3:19 pm - Wednesday February 24, 5058

One of The Twins-by Ambrose Bierce-Novel and Ebooks

Novel Name:One of The Twins

Written by:Ambrose Bierce

Category:Fiction, Classics

 

Page 1:

You ask me if in my experience as one of a pair of twins I ever observed anything unaccountable by the natural laws with which we have acquaintance. As to that you shall judge; perhaps we have not all acquaintance with the same natural laws. You may know some that I do not, and what is to me unaccountable may be very clear to you.

You knew my brother John — that is, you knew him when you knew that I was not present; but neither you nor, I believe, any human being could distinguish between him and me if we chose to seem alike. Our parents could not; ours is the only instance of which I have any knowledge of so close resemblance as that. I speak of my brother John, but I am not at all sure that his name was not Henry and mine John. We were regularly christened, but afterward, in the very act of tattooing us with small distinguishing marks, the operator lost his reckoning; and although I bear upon my forearm a small ‘H’ and he bore a ‘J,’ it is by no means certain that the letters ought not to have been transposed. During our boyhood our parents tried to distinguish us more obviously by our clothing and other simple devices, but we would so frequently exchange suits and otherwise circumvent the enemy that they abandoned all such ineffectual attempts, and during all the years that we lived together at home everybody recognized the difficulty of the situation and made the best of it by calling us both ‘Jehnry.’ I have often wondered at my father’s forbearance in not branding us conspicuously upon our unworthy brows, but as we were tolerably good boys and used our power of embarrassment and annoyance with commendable moderation, we escaped the iron. My father was, in fact, a singularly good-natured man, and I think quietly enjoyed Nature’s practical joke.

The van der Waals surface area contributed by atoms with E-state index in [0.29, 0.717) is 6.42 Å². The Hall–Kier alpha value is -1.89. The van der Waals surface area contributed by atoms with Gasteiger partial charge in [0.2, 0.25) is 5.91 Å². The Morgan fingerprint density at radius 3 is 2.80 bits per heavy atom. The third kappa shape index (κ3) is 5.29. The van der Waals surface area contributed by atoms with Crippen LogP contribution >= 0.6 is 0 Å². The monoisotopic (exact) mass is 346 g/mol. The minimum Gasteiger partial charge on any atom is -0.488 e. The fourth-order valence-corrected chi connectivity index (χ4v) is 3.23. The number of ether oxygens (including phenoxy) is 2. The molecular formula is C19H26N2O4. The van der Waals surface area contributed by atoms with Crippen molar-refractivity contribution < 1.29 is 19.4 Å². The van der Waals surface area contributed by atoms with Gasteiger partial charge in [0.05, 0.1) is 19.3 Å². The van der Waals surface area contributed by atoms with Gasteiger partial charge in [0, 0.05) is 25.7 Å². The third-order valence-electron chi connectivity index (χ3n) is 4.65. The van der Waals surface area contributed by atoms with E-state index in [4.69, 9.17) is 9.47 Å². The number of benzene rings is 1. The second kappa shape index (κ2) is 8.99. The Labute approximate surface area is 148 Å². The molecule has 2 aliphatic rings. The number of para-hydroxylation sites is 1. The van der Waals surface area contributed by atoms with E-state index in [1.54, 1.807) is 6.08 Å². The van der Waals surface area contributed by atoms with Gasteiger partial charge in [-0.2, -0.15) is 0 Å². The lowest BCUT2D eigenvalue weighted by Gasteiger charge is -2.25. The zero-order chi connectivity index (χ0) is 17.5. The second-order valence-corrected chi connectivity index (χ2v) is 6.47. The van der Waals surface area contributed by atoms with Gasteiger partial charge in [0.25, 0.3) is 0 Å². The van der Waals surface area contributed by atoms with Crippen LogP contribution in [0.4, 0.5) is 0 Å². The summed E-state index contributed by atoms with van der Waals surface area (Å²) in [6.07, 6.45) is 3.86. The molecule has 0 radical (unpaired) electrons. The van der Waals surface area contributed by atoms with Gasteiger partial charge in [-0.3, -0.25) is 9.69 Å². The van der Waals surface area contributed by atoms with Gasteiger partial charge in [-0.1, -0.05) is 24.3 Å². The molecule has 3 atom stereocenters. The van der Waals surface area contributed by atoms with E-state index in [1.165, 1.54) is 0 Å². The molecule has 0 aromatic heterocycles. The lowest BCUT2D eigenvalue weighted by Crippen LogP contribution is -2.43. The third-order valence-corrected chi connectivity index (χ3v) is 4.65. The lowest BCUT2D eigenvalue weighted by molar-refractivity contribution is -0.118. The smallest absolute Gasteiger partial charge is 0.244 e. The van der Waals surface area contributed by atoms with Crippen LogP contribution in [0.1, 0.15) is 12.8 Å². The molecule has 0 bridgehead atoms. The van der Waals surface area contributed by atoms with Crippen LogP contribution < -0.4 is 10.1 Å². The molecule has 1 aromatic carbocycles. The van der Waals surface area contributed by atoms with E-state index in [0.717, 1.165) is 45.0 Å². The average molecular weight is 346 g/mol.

Soon after we had come to California, and settled at San Jose (where the only good fortune that awaited us was our meeting with so kind a friend as you), the family, as you know, was broken up by the death of both my parents in the same week. My father died insolvent, and the homestead was sacrificed to pay his debts. My sisters returned to relatives in the East, but owing to your kindness John and I, then twenty-two years of age, obtained employment in San Francisco, in different quarters of the town. Circumstances did not permit us to live together, and we saw each other infrequently, sometimes not oftener than once a week. As we had few acquaintances in common, the fact of our extraordinary likeness was little known. I come now to the matter of your inquiry.

One day soon after we had come to this city I was walking down Market Street late in the afternoon, when I was accosted by a well-dressed man of middle age, who after greeting me cordially said: ‘Stevens, I know, of course, that you do not go out much, but I have told my wife about you, and she would be glad to see you at the house. I have a notion, too, that my girls are worth knowing. Suppose you come out to-morrow at six and dine with us, en famille; and then if the ladies can’t amuse you afterward I’ll stand in with a few games of billiards.’

This was said with so bright a smile and so engaging a manner that I had not the heart to refuse, and although I had never seen the man in my life I promptly replied: ‘You are very good, sir, and it will give me great pleasure to accept the invitation. Please present my compliments to Mrs. Margovan and ask her to expect me.’